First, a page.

Please use this identifier to cite or link to this item: https://doi.org/10.1158/1055-9965.EPI-04-0864
Title: Comparison of prostate-specific antigen and hormone levels among men in Singapore and the United States
Authors: Cheng, I.
Yu, M.C.
Koh, W.-P. 
Pike, M.C.
Kolonel, L.N.
Henderson, B.E.
Stram, D.O.
Issue Date: Jul-2005
Citation: Cheng, I., Yu, M.C., Koh, W.-P., Pike, M.C., Kolonel, L.N., Henderson, B.E., Stram, D.O. (2005-07). Comparison of prostate-specific antigen and hormone levels among men in Singapore and the United States. Cancer Epidemiology Biomarkers and Prevention 14 (7) : 1692-1696. ScholarBank@NUS Repository. https://doi.org/10.1158/1055-9965.EPI-04-0864
Abstract: Prostate cancer incidence rates markedly vary between countries. The highest rates of prostate cancer are observed in Western countries such as the United States, whereas the lowest rates are seen in Asian countries such as Singapore. To gain an understanding of the difference in prostate cancer burden between low-risk and high-risk populations, we examined serum prostate-specific antigen (PSA) levels among Singapore-Chinese men (n = 315) from the Singapore Chinese Health Study and African-American (n = 440), U.S. White (n = 355), U.S. Latino (n = 523), and Japanese-American (n = 349) men from the Hawaii-Los Angeles Multiethnic Cohort Study. All men had no history of prostate cancer at the time of blood draw. PSA measurements were assayed by one centralized diagnostic facility. Testosterone and 3α-androstanediol glucuronide levels were examined in a subsample of men. Scheffe's multiple comparison tests were used to evaluate differences in PSA and hormone levels between groups. PSA levels among the Singapore-Chinese (geometric mean = 1.43 ng/mL) were similar to that of African-Americans (1.46 ng/mL), U.S. Whites (1.28 ng/mL), and Japanese-Americans (1.22 ng/mL) and significantly higher than U.S. Latinos (1.18 ng/mL; P = 0.038). Although there was a strong correlation (R2 = 0.89) between PSA levels and U.S. ethnic group-specific prostate cancer incidence rates before PSA screening (1983-1987), the levels among the Singapore-Chinese completely failed to relate to their low incidence rate. Testosterone and 3α-androstanediol glucuronide levels did not reflect racial/ ethnic patterns of disease. Our results highlight a potentially large group of Singapore-Chinese men with undiagnosed prostate cancer. Given that the overall mortality rate of prostate cancer in Singapore is low, these undiagnosed cancers may be of nonaggressive type. Alternatively, PSA may be a poor marker of prostate cancer in this low-risk population. Copyright © 2005 American Association for Cancer Research.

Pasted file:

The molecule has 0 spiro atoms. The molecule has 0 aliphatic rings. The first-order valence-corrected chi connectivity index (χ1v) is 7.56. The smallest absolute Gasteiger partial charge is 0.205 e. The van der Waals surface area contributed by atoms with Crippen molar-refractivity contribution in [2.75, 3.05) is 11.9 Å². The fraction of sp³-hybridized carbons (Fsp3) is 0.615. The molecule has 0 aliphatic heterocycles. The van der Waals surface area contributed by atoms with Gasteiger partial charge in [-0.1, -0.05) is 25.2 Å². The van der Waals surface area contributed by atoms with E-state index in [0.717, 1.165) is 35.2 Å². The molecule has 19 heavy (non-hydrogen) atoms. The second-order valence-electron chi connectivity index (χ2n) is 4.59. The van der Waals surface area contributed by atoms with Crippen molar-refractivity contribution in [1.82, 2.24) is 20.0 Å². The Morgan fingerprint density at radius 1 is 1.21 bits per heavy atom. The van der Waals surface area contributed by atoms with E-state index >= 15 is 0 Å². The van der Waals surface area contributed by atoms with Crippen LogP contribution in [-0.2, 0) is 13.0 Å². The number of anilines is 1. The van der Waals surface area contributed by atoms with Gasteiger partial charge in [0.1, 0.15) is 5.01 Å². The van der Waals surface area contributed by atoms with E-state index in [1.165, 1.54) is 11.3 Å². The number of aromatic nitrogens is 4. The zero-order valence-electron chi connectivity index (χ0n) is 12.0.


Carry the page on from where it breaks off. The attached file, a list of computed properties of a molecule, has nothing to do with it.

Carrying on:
Source Title: Cancer Epidemiology Biomarkers and Prevention
URI: http://scholarbank.nus.edu.sg/handle/10635/113407
ISSN: 10559965
DOI: 10.1158/1055-9965.EPI-04-0864
Appears in Collections:Staff Publications

Show full item record
Files in This Item:
There are no files associated with this item.

SCOPUSTM   
Citations

20
checked on Sep 12, 2018

WEB OF SCIENCETM
Citations

17
checked on Sep 12, 2018

Page view(s)

28
checked on Aug 10, 2018

Google ScholarTM

Check

Altmetric


Items in DSpace are protected by copyright, with all rights reserved, unless otherwise indicated.